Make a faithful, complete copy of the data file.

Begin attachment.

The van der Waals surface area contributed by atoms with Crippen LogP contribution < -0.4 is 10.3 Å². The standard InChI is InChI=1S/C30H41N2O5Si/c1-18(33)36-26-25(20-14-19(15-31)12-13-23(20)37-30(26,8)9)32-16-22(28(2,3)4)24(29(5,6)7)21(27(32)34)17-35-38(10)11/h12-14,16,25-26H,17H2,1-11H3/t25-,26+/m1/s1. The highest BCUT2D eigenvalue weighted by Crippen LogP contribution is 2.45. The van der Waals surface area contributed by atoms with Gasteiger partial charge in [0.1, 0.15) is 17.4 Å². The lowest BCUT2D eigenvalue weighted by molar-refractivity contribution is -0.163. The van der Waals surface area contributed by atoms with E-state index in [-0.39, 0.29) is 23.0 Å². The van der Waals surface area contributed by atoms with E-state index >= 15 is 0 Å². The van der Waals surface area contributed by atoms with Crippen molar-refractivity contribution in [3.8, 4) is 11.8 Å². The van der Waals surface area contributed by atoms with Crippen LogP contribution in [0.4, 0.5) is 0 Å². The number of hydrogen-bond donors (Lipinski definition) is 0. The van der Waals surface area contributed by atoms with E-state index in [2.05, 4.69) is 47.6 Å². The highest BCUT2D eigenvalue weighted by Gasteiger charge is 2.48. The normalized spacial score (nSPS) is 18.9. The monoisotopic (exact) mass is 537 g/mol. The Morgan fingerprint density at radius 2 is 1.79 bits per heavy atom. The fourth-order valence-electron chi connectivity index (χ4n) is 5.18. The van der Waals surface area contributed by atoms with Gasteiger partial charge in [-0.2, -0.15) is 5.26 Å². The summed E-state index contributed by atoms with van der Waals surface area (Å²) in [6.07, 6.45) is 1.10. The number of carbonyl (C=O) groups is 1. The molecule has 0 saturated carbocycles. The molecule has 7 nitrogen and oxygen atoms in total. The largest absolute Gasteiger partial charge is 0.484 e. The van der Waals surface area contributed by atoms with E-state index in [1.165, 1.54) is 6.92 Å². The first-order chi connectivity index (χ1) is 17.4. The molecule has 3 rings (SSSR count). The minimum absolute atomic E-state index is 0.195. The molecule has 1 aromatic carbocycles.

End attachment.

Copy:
The van der Waals surface area contributed by atoms with Crippen LogP contribution < -0.4 is 10.3 Å². The standard InChI is InChI=1S/C30H41N2O5Si/c1-18(33)36-26-25(20-14-19(15-31)12-13-23(20)37-30(26,8)9)32-16-22(28(2,3)4)24(29(5,6)7)21(27(32)34)17-35-38(10)11/h12-14,16,25-26H,17H2,1-11H3/t25-,26+/m1/s1. The highest BCUT2D eigenvalue weighted by Crippen LogP contribution is 2.45. The van der Waals surface area contributed by atoms with Gasteiger partial charge in [0.1, 0.15) is 17.4 Å². The lowest BCUT2D eigenvalue weighted by molar-refractivity contribution is -0.163. The van der Waals surface area contributed by atoms with E-state index in [-0.39, 0.29) is 23.0 Å². The van der Waals surface area contributed by atoms with E-state index >= 15 is 0 Å². The van der Waals surface area contributed by atoms with Crippen molar-refractivity contribution in [3.8, 4) is 11.8 Å². The van der Waals surface area contributed by atoms with Crippen LogP contribution in [0.4, 0.5) is 0 Å². The number of hydrogen-bond donors (Lipinski definition) is 0. The van der Waals surface area contributed by atoms with E-state index in [2.05, 4.69) is 47.6 Å². The highest BCUT2D eigenvalue weighted by Gasteiger charge is 2.48. The normalized spacial score (nSPS) is 18.9. The monoisotopic (exact) mass is 537 g/mol. The Morgan fingerprint density at radius 2 is 1.79 bits per heavy atom. The fourth-order valence-electron chi connectivity index (χ4n) is 5.18. The van der Waals surface area contributed by atoms with Gasteiger partial charge in [-0.2, -0.15) is 5.26 Å². The summed E-state index contributed by atoms with van der Waals surface area (Å²) in [6.07, 6.45) is 1.10. The number of carbonyl (C=O) groups is 1. The molecule has 0 saturated carbocycles. The molecule has 7 nitrogen and oxygen atoms in total. The largest absolute Gasteiger partial charge is 0.484 e. The van der Waals surface area contributed by atoms with E-state index in [1.165, 1.54) is 6.92 Å². The first-order chi connectivity index (χ1) is 17.4. The molecule has 3 rings (SSSR count). The minimum absolute atomic E-state index is 0.195. The molecule has 1 aromatic carbocycles.